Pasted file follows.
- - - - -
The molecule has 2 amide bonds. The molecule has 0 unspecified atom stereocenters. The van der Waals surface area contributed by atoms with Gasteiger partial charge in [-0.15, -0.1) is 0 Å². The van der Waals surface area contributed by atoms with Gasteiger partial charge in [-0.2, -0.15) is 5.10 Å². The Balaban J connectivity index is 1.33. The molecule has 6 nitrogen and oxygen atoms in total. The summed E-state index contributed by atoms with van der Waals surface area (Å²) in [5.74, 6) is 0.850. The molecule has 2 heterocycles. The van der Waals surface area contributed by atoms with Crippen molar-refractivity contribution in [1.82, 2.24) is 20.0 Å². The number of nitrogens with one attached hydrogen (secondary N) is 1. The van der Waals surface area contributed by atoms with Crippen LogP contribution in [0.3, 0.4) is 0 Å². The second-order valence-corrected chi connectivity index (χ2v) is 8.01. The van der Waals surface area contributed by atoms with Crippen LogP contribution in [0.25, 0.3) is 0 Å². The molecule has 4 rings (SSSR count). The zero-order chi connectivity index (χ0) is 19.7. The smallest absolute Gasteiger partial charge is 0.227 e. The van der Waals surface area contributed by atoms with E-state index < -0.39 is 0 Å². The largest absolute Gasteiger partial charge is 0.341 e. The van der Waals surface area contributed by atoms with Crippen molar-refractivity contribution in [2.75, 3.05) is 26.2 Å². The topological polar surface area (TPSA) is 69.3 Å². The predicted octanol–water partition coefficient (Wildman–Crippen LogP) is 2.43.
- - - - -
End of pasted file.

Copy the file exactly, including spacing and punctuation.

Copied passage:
The molecule has 2 amide bonds. The molecule has 0 unspecified atom stereocenters. The van der Waals surface area contributed by atoms with Gasteiger partial charge in [-0.15, -0.1) is 0 Å². The van der Waals surface area contributed by atoms with Gasteiger partial charge in [-0.2, -0.15) is 5.10 Å². The Balaban J connectivity index is 1.33. The molecule has 6 nitrogen and oxygen atoms in total. The summed E-state index contributed by atoms with van der Waals surface area (Å²) in [5.74, 6) is 0.850. The molecule has 2 heterocycles. The van der Waals surface area contributed by atoms with Crippen molar-refractivity contribution in [1.82, 2.24) is 20.0 Å². The number of nitrogens with one attached hydrogen (secondary N) is 1. The van der Waals surface area contributed by atoms with Crippen LogP contribution in [0.3, 0.4) is 0 Å². The second-order valence-corrected chi connectivity index (χ2v) is 8.01. The van der Waals surface area contributed by atoms with Crippen LogP contribution in [0.25, 0.3) is 0 Å². The molecule has 4 rings (SSSR count). The zero-order chi connectivity index (χ0) is 19.7. The smallest absolute Gasteiger partial charge is 0.227 e. The van der Waals surface area contributed by atoms with E-state index < -0.39 is 0 Å². The largest absolute Gasteiger partial charge is 0.341 e. The van der Waals surface area contributed by atoms with Crippen molar-refractivity contribution in [2.75, 3.05) is 26.2 Å². The topological polar surface area (TPSA) is 69.3 Å². The predicted octanol–water partition coefficient (Wildman–Crippen LogP) is 2.43.